I Didn’t Submit My Tax Return by April 15. Now What?


Lateness is something we all fall victim to from time to time. You might keep your friend waiting for 15 minutes at a restaurant because you forgot your credit card at home or got stuck in a last-minute meeting at work. Or you might show up late to work because your normal bus pulled away just as you were getting to the stop.

Similarly, you might end up in a situation where you’re filing your taxes late — meaning, after the April 15 deadline. That’s not the best situation to be in. But ultimately, it may not be such a terrible one.

The consequences of being late

When you file a tax return past April 15 and are due a refund, nothing bad happens other than you have to wait longer for that money to hit your bank account. But when you owe the IRS money and file your tax return late, you face two penalties:

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  • A late payment penalty worth 0.5% of your unpaid tax bill per month or partial month your return is late, up to 25%
  • A failure-to-file penalty worth 5% of your unpaid tax bill per month or partial month your return is late, up to 25%

This means that if you file your taxes after April 15 and owe $1,000, you’ll be penalized $5 per month or partial month your payment is late, and you’ll be penalized $50 per month or partial month your return is late.

What to do if you’ve missed the tax deadline

If it’s already past April 15, your best bet is to try to file your taxes as soon as possible. If you’re due a refund, you’ll get that money sooner. And if you owe money, you can minimize the penalties mentioned above.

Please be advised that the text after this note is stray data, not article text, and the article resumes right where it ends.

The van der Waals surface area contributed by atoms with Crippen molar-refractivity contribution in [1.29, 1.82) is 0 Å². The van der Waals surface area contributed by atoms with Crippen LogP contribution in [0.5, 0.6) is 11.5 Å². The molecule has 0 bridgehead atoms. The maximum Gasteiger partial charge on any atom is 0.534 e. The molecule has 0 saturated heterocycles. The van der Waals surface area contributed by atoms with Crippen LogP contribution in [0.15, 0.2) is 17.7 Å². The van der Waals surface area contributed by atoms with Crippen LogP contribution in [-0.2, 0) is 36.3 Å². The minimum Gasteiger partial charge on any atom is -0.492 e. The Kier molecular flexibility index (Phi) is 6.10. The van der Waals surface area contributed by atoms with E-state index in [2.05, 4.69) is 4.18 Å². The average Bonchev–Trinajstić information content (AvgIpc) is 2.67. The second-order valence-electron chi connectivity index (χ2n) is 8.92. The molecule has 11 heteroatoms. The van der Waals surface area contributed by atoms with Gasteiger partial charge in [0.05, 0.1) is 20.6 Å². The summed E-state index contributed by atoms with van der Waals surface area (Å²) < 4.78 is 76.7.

One thing you don’t want to do, however, is file a tax extension. A tax extension gives you six extra months to file your tax return without incurring the failure-to-file penalty. But you must request that extension before April 15 for it to take effect. If you’re past that deadline, don’t bother asking for an extension.

With that said, some people have more time to file taxes past the April 15 deadline without needing an extension. If you’re a military member in a combat zone, you automatically get an extra six months to get your return to the IRS.

Residents of certain states impacted by severe storms or events earlier this year or last year have until June 17 to file their taxes. These include:

  • California
  • Connecticut
  • Maine
  • Michigan
  • Rhode Island
  • Tennessee
  • Washington
  • West Virginia

Within these states, extra time may only be available to residents in certain counties. You may want to contact the IRS or a local tax professional if you’re not sure what filing deadline applies to you this year.

All told, it’s best to take action as soon as possible once you’ve missed the tax-filing deadline. But don’t automatically assume you’re in for a world of financial pain if you’re late. If you act quickly, you may end up with minimal penalties — and in some cases, you won’t even face a penalty at all.

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